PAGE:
one thing at a time

I like to think that I'm focused but one of my typical work hours could've been described in the first half of this video below (subscribers will need to click through to view).

On one of my latest blog posts, I said I was going to take a sincere stab at doing one thing at a time at work. Like, most of the internet world, I was a chronic multi-tasker. I typically had multiple windows open at a time, two screens going full force and bouncing between project to project every few minutes. I think the video above from Aziz Ansari describes a situation working online perfectly for most of ADD is ruthless.

So what steps did I take to accomplish my goal?

Clean My Desktop

I'm speaking both in terms of my computer desktop and my actual desk. In order to maintain focus, especially for me, I needed to remove as many potential catalysts for distraction as possible. For my computer desktop, seeing extra files and screen grabs on there made me try and remember why they were there or what those files were sitting out there for. Then I would click through them, dig around and try and provide context for each file sitting on there.

The same held true for my actual desk. The less papers, magazines or files I had lying around, the less my chances were of seeing something out of the corner of my eye and becoming distracted.

Sticking With One Screen

My workspace setup, like a lot of folks, has a two monitor approach. I have my laptop up on a stand and attach that to a second, larger screen. I eventually noticed that most tasks I work on really don't need two screens to max out effectiveness. So, probably around 80% of the time, I close my laptop and work soley off of my larger monitor.

Now, that's not to say that works for everyone. I have several projects where having two screens open is a huge time saver as do probably several people. When I worked in video production during college, I desperately needed two screens. However, if there isn't an explicit need for two screens, working off of one limits the opportunity for distraction for me and helps keep me focused on the task at hand.

Exercising Again

Since running year round competitively for 10 years straight, my attitude towards running (and exercise in general) wasn't the best. I was burned out on the matter. However, as I've noted before on this blog, there is a direct correlation between exercise and cognitive ability. Since exercise helped me stay focused in college and is scientifically proven to help you think better, I figured this variable couldn't hurt.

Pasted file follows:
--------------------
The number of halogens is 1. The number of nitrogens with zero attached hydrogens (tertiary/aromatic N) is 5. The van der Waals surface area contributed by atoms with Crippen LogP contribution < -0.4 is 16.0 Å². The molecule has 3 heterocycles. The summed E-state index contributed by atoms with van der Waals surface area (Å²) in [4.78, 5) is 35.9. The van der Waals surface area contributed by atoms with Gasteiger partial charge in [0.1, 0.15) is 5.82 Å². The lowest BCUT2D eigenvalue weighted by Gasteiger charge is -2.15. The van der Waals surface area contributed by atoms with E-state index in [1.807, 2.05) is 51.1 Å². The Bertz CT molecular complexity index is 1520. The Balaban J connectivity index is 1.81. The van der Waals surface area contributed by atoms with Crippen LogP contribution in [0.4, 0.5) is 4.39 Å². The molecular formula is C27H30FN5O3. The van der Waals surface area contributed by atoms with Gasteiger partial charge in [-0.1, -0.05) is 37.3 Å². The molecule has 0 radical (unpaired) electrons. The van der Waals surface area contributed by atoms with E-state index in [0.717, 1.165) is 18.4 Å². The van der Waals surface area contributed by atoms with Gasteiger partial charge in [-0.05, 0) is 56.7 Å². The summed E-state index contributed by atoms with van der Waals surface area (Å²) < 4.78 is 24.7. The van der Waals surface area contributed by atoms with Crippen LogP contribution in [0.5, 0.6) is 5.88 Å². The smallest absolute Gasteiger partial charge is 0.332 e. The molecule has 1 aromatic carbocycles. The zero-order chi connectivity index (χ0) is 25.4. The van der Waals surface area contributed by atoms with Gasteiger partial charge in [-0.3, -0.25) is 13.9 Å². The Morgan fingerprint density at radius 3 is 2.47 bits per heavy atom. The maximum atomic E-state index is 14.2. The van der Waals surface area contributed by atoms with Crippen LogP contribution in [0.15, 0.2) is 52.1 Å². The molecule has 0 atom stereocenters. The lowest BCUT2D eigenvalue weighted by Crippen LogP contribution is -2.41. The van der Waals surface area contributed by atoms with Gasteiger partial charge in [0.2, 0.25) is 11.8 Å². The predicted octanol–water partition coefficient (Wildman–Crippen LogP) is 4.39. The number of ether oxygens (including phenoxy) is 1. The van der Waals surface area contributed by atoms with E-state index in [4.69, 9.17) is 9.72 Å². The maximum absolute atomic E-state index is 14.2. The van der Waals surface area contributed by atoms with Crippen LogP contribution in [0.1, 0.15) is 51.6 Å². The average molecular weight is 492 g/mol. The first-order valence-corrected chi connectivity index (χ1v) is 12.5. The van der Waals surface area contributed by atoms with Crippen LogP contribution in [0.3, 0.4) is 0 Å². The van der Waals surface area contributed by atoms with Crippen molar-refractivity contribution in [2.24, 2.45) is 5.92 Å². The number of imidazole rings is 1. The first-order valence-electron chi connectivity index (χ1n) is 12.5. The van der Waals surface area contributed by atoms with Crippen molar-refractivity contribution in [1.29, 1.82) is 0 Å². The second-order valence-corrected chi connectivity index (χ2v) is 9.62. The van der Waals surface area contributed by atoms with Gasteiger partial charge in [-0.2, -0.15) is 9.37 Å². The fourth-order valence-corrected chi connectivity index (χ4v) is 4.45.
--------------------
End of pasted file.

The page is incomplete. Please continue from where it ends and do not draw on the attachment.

An Attitude Of Intentionality

This was probably the hardest tactic. My natural instinct is to try and juggle multiple things and bounce around between tasks. However, my experiment made me become cognizant of when my mind started wandering. All the task management tips, lack of screens or apps in the world were no replacement for the internal willingness to stay focused. I learned that I had to want to stay focused to actually do it.

The Results?

My time at work actually decreased. I've actually been able to keep my work pretty close to a 40-45 hour week. Keeping my mind on one task actually helped me accomplish things quicker. In addition, the work became better (I think) with fewer errors and oversights.

The free time has also freed up my brain to be able to take time to read books and news, pay more attention to tasks at home. That's time and energy that's well spent.

It's not to say that there are folks out there who can't multi-task or have the ability to make that decision. I also am  not perfect in this regard. In fact, as I write this post, I am intentionally fighting myself from opening up another tab to check email or read the newest iOS 6 reviews. I'm a work-in-progress and will probably have to be intentional about focus pretty much all my life.

What about you?

What are your thoughts on multi-tasking? Do you have any tips, tricks or tools of the trade that help you be more efficient at work and in life tasks?